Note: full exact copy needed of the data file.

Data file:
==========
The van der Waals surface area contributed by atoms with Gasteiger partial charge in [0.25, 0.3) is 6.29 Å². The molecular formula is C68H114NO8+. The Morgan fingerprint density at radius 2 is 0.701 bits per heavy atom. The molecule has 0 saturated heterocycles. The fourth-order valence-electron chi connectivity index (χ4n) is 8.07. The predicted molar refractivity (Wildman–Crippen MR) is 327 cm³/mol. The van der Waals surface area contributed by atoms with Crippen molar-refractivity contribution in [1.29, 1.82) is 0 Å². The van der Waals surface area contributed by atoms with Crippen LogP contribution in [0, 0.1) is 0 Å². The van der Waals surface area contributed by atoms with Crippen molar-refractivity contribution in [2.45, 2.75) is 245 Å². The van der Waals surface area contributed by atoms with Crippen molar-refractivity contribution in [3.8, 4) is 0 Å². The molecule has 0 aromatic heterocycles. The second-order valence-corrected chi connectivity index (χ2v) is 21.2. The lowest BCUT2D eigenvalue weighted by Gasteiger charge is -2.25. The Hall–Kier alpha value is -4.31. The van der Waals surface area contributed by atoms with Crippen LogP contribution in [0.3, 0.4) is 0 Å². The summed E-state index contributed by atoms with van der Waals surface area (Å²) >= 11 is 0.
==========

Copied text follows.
The van der Waals surface area contributed by atoms with Gasteiger partial charge in [0.25, 0.3) is 6.29 Å². The molecular formula is C68H114NO8+. The Morgan fingerprint density at radius 2 is 0.701 bits per heavy atom. The molecule has 0 saturated heterocycles. The fourth-order valence-electron chi connectivity index (χ4n) is 8.07. The predicted molar refractivity (Wildman–Crippen MR) is 327 cm³/mol. The van der Waals surface area contributed by atoms with Crippen molar-refractivity contribution in [1.29, 1.82) is 0 Å². The van der Waals surface area contributed by atoms with Crippen LogP contribution in [0, 0.1) is 0 Å². The van der Waals surface area contributed by atoms with Crippen molar-refractivity contribution in [2.45, 2.75) is 245 Å². The van der Waals surface area contributed by atoms with Crippen molar-refractivity contribution in [3.8, 4) is 0 Å². The molecule has 0 aromatic heterocycles. The second-order valence-corrected chi connectivity index (χ2v) is 21.2. The lowest BCUT2D eigenvalue weighted by Gasteiger charge is -2.25. The Hall–Kier alpha value is -4.31. The van der Waals surface area contributed by atoms with Crippen LogP contribution in [0.3, 0.4) is 0 Å². The summed E-state index contributed by atoms with van der Waals surface area (Å²) >= 11 is 0.